New models of degree provision that offer undergraduates a fast track to jobs in accountancy through partnerships with major employers could soon be extended to collaborations with smaller firms.
The Institute of Chartered Accountants in England and Wales (ICAEW) is working with universities to design programmes that would allow more students to access the type of high-profile scheme announced recently by firms such as KPMG and PricewaterhouseCoopers.
Under the models - which have been praised by David Willetts, the universities and science minister - school-leavers can embark on an accountancy degree that then leads to employment with a specific firm and the ICAEW's professional Associate Chartered Accountant (ACA) qualification.
Students on the KPMG scheme, which is being run in conjunction with Durham University, have all their tuition fees paid and also receive a salary - starting at about £20,000 in London - which is paid throughout the six years they are trainees.
Hazel Garvey, director of business development, learning and professional development at the ICAEW, said that although it would be difficult for smaller firms to offer the same benefits as KPMG, the institute was discussing how to involve them in similar collaborations.
The institute already runs the Undergraduate Partnership Programme through which students on accountancy degree courses at three university business schools - Cardiff, Manchester and Warwick - can gain work experience with an authorised employer during their studies that helps them towards their ACA.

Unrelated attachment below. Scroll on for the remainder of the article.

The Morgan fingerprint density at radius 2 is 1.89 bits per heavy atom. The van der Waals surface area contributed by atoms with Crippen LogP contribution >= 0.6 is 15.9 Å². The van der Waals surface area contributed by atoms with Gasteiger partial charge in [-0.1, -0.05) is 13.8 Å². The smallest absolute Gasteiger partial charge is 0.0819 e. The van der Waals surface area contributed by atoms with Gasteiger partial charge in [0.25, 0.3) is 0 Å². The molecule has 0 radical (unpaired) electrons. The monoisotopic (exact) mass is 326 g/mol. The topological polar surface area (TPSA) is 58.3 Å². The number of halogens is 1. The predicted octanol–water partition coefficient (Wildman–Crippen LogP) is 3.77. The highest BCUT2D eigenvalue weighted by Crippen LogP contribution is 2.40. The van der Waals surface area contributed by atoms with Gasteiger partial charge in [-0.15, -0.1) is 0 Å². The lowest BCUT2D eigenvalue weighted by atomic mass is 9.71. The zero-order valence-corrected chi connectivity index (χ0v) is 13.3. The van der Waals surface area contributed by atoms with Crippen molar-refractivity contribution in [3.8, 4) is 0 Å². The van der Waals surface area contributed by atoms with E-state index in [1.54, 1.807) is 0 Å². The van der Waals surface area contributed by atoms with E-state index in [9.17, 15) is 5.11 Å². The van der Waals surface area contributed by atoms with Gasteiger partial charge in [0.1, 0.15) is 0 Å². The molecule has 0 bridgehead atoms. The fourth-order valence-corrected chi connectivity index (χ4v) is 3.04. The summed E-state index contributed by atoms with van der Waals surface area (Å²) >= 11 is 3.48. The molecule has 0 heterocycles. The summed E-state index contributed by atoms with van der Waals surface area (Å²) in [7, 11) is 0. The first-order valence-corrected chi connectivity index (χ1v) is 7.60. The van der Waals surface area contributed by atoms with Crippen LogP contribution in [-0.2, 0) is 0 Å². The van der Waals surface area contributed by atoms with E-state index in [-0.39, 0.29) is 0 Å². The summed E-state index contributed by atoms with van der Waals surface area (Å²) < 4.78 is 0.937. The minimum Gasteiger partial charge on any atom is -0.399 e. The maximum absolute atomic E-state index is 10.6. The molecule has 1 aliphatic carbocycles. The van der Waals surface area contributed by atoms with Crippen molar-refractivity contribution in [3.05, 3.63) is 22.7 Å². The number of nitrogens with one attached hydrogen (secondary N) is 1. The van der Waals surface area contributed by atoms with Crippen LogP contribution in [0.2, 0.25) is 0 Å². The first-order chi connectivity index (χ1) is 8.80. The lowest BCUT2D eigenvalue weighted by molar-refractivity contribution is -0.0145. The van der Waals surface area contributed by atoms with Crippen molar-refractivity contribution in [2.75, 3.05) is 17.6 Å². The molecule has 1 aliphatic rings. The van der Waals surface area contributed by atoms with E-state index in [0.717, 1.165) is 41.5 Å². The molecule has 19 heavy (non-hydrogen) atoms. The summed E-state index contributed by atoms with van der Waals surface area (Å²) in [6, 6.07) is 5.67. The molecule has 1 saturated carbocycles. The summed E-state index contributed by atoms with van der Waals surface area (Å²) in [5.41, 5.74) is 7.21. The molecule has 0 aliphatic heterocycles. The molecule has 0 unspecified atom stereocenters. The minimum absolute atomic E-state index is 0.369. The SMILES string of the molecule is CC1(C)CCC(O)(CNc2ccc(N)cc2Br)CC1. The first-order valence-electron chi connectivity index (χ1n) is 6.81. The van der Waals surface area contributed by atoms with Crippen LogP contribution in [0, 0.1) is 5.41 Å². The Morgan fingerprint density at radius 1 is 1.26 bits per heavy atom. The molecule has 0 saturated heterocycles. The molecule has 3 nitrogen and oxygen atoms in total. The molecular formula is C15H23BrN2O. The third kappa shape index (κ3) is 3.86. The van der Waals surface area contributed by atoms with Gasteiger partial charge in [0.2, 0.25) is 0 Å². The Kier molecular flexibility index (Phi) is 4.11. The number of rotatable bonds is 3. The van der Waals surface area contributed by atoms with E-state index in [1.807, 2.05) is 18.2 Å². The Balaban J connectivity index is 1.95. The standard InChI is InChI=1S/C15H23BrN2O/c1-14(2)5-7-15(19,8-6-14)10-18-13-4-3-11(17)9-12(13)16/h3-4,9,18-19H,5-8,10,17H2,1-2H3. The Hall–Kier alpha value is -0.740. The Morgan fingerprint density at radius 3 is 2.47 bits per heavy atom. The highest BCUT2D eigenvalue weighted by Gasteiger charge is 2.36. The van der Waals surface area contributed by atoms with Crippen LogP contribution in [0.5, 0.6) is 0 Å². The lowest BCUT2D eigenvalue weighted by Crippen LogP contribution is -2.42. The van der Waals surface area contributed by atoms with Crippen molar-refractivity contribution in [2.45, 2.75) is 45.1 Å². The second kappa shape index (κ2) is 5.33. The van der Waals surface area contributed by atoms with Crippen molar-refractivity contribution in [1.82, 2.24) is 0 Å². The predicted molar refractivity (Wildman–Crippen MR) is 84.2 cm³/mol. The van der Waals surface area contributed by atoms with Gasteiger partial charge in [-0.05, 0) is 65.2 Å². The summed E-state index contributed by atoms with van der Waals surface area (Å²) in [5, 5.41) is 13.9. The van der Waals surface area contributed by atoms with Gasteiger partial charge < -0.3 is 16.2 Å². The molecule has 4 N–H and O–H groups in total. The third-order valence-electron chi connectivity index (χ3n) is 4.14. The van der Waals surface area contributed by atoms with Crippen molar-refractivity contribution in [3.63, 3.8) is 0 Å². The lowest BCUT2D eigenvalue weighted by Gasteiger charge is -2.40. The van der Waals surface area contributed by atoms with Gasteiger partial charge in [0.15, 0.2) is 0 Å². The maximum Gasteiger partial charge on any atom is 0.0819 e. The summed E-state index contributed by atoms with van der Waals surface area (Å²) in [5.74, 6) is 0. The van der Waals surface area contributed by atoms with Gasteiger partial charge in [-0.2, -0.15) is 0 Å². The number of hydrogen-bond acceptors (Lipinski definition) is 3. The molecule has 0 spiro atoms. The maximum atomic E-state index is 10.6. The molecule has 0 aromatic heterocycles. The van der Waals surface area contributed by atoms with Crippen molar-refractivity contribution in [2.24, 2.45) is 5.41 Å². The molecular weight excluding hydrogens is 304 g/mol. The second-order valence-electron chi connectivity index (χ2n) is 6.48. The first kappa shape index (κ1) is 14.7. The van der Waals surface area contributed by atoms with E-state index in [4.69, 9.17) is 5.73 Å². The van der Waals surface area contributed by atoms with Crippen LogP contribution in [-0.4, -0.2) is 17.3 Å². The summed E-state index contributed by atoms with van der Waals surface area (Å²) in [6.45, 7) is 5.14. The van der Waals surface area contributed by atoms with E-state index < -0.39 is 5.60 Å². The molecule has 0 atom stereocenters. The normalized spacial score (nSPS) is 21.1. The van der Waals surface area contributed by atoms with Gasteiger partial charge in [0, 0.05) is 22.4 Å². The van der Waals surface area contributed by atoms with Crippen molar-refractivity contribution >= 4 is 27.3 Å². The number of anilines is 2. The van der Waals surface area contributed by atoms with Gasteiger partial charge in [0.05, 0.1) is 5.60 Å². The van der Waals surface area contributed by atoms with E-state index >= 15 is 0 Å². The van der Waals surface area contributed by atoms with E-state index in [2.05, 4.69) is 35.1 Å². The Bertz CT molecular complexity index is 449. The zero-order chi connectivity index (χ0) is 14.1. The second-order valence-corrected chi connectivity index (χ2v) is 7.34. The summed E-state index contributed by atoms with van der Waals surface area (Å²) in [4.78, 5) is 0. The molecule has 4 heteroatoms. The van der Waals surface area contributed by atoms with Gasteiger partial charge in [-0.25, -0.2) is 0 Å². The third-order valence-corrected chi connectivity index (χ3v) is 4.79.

"We are conscious that not all employers can do a bespoke scheme," Ms Garvey said, adding that the body was looking at working with universities on more "flexible" projects that would still offer school-leavers a quick route to accountancy alongside a degree.
Shaun Robertson, head of learning at the ICAEW, said the latest crop of projects had been in the pipeline for some time and were not a response to the raising of the tuition fee cap and its potential impact on students' career decisions.
"We have always been keen on open access and so it is really about trying to open up more and more options for people," he said. "Firms want the best people wherever that talent is from - they are not specifically concerned about background but (schemes that help more people into the profession) mean they can fish in a wider pool."
At the same time employers did want trainees with academic experience, therefore schemes that linked vocational training to a traditional university course were ideal. "Employers want the best of both worlds," he added.